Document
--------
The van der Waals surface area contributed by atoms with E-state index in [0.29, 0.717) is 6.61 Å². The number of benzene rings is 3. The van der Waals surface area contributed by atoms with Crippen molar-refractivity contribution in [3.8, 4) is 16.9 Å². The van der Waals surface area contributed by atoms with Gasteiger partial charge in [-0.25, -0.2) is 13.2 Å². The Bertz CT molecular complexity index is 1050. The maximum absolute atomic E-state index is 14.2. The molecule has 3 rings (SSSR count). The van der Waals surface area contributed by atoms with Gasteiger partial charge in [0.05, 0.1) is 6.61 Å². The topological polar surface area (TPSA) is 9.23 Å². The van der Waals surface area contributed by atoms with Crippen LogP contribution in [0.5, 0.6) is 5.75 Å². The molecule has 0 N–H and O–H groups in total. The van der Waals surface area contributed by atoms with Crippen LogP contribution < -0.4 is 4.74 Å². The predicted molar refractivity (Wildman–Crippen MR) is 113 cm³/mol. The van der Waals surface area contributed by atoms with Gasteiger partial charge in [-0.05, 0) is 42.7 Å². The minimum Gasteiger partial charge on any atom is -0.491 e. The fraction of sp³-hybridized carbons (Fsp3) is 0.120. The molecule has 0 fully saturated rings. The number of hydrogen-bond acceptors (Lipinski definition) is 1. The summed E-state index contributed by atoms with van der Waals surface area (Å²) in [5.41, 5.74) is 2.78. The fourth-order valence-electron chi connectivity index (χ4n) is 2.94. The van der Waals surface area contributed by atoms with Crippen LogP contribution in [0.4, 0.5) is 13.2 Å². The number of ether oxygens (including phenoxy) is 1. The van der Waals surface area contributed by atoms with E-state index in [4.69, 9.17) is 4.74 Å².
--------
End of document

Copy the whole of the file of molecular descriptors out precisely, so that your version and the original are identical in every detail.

The van der Waals surface area contributed by atoms with E-state index in [0.29, 0.717) is 6.61 Å². The number of benzene rings is 3. The van der Waals surface area contributed by atoms with Crippen molar-refractivity contribution in [3.8, 4) is 16.9 Å². The van der Waals surface area contributed by atoms with Gasteiger partial charge in [-0.25, -0.2) is 13.2 Å². The Bertz CT molecular complexity index is 1050. The maximum absolute atomic E-state index is 14.2. The molecule has 3 rings (SSSR count). The van der Waals surface area contributed by atoms with Gasteiger partial charge in [0.05, 0.1) is 6.61 Å². The topological polar surface area (TPSA) is 9.23 Å². The van der Waals surface area contributed by atoms with Crippen LogP contribution in [0.5, 0.6) is 5.75 Å². The molecule has 0 N–H and O–H groups in total. The van der Waals surface area contributed by atoms with Crippen LogP contribution < -0.4 is 4.74 Å². The predicted molar refractivity (Wildman–Crippen MR) is 113 cm³/mol. The van der Waals surface area contributed by atoms with Gasteiger partial charge in [-0.05, 0) is 42.7 Å². The minimum Gasteiger partial charge on any atom is -0.491 e. The fraction of sp³-hybridized carbons (Fsp3) is 0.120. The molecule has 0 fully saturated rings. The number of hydrogen-bond acceptors (Lipinski definition) is 1. The summed E-state index contributed by atoms with van der Waals surface area (Å²) in [5.41, 5.74) is 2.78. The fourth-order valence-electron chi connectivity index (χ4n) is 2.94. The van der Waals surface area contributed by atoms with Crippen LogP contribution in [0.4, 0.5) is 13.2 Å². The number of ether oxygens (including phenoxy) is 1. The van der Waals surface area contributed by atoms with E-state index in [4.69, 9.17) is 4.74 Å².